There is something wrong when candidates drop out more than a half-year before anyone actually votes. Yes, it is an endurance test, but why? In theory, a president need not be a great debater; Obama certainly isn’t, and the only times he was actually challenged publicly and in person by anyone (Paul Ryan and Benjamin Netanyahu come to mind), he just became snarky. But it’s not as if the next president will have to debate Putin, Merkel, Assad, or anyone else. That’s not how policy is made.

In theory, too, a president need not be telegenic or even a good speaker. Abraham Lincoln was not especially handsome and he had a tinny voice (although a legendary way with words). These campaigns produce the best candidates but being a good candidate often has little connection with being a good president; the proof of that proposition dwells in the White House today and he still cannot resist making at least five stump speeches weekly even though he can’t run again.

The good candidate and the good president have almost opposite skill sets but today’s campaigns are almost designed to reward the better candidate and penalize the person who would be the good president. So the campaigns must be shortened dramatically – even six months seems too long – and the party conventions (four days of hot air and balloons) should be eliminated.

Here’s the ideal campaign: no candidate can announce, raise funds, or mention the word “president” until June 1 of the election year. Have one national primary – both parties, same day, in July – and one day for the election in November. (Or maybe September 1 and October 1, for the campaign kick-off and the national primary.) The top two candidates are the presidential and vice-presidential nominees (unless the latter declines).

Stop giving tiny states like Iowa and New Hampshire disproportionate influence over the outcomes of presidential elections. Campaigns would not be as expensive but would be more meaningful. And – I beg – eliminate all polling. Taking daily polls is like taking your pulse every ten minutes; it is both obsessive and worthless. It is mind-numbing – as is the daily punditry. No other country in the world has such an extensive election process. Bad process, bad results.

Everyone knows where this is headed already – so why not vote this November? Hillary Clinton is ethically challenged with a cackle that makes one’s skin crawl, and will struggle – thankfully – to overcome Joe Biden. It says something about the state of American Jewry that the first Jewish candidate to be leading the polls in several states this late in a campaign is an intermarried, unaffiliated socialist.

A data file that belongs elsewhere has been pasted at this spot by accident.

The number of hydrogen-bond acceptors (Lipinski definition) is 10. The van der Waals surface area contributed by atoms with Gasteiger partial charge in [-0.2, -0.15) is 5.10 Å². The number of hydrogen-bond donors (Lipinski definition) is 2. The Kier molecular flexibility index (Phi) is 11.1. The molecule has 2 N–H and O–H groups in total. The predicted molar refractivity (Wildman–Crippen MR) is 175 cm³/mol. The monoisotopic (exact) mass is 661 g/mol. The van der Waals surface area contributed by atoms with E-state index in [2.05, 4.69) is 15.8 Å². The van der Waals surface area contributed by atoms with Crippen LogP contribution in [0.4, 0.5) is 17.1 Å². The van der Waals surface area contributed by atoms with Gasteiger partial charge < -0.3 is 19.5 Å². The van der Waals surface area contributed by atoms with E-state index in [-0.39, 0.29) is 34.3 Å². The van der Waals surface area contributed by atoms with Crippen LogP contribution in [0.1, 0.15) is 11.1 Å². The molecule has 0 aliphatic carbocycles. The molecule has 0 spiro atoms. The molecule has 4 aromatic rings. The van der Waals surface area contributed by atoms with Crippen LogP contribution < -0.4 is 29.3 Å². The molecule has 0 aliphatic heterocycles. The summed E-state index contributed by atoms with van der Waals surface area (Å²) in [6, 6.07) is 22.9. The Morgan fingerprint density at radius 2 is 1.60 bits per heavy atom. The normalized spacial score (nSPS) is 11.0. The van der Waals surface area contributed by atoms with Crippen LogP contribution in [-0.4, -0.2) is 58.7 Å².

The Democrat candidates are weak, but weak Democrats have won in the past by drawing heavily from the fear chapter in the Democrat handbook. They’ll accuse Republicans – any and all – of being anti-woman, anti-black, anti-Hispanic, anti-elderly, anti-poor, and anti-middle class and promise to hand out more free stuff. I would quite enjoy a Fiorina-Carson ticket being labeled anti-woman and anti-black.

The Republican slate is filled with qualified candidates. None is without flaws, but then, who is anywhere in life? Whom do the Democrats fear most? Judging by the level of attacks, the answers in no particular order would be Christie (for his campaigning skills, his ability to get things done with a hostile legislature, and his knack for communicating his positions in a way voters understand); Rubio (bright, young, dynamic Hispanic with a keen grasp of the issues – and young almost always beats old in presidential elections); Kasich (for his record of achievement as a congressman and as a governor of a critical swing state); and, somewhat less, Jeb Bush (who is suffering from Bush fatigue but whose war chest will not allow the Democrats to steamroll him at any time during the campaign).

Democrats should fear Ben Carson and Carly Fiorina and even Donald Trump – the first two because they cut into indispensable Democrat blocs and the latter because, well, he is unpredictable and all the rules of politics have changed in the last decade.

Trump will most likely flame out shortly after the voting starts. Democrats may wish for Ted Cruz because he is very conservative; be careful what you wish for, as there is no brighter, more articulate candidate than the Texas senator. Win or lose, he will be around for a long time. Mike Huckabee is a sage and folksy presence, a good combination. Almost all the candidates project what is most needed in a president: firm, sensible convictions grounded in reality and a reasonable way of implementing them.

The shame is that there are so many quality people – Graham and Jindal, to name two others – running for president that it is impossible for all of them to really get a fair hearing by the voters.

Down the road, we can evaluate each candidate’s approach and feelings toward Israel, if only to irritate Ann Coulter. For now, the race is on – even if it is just about a year too early.


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– Rabbi Steven Pruzansky is Israel Region Vice-President for the Coalition for Jewish Values and author of Repentance for Life now available from Kodesh Press.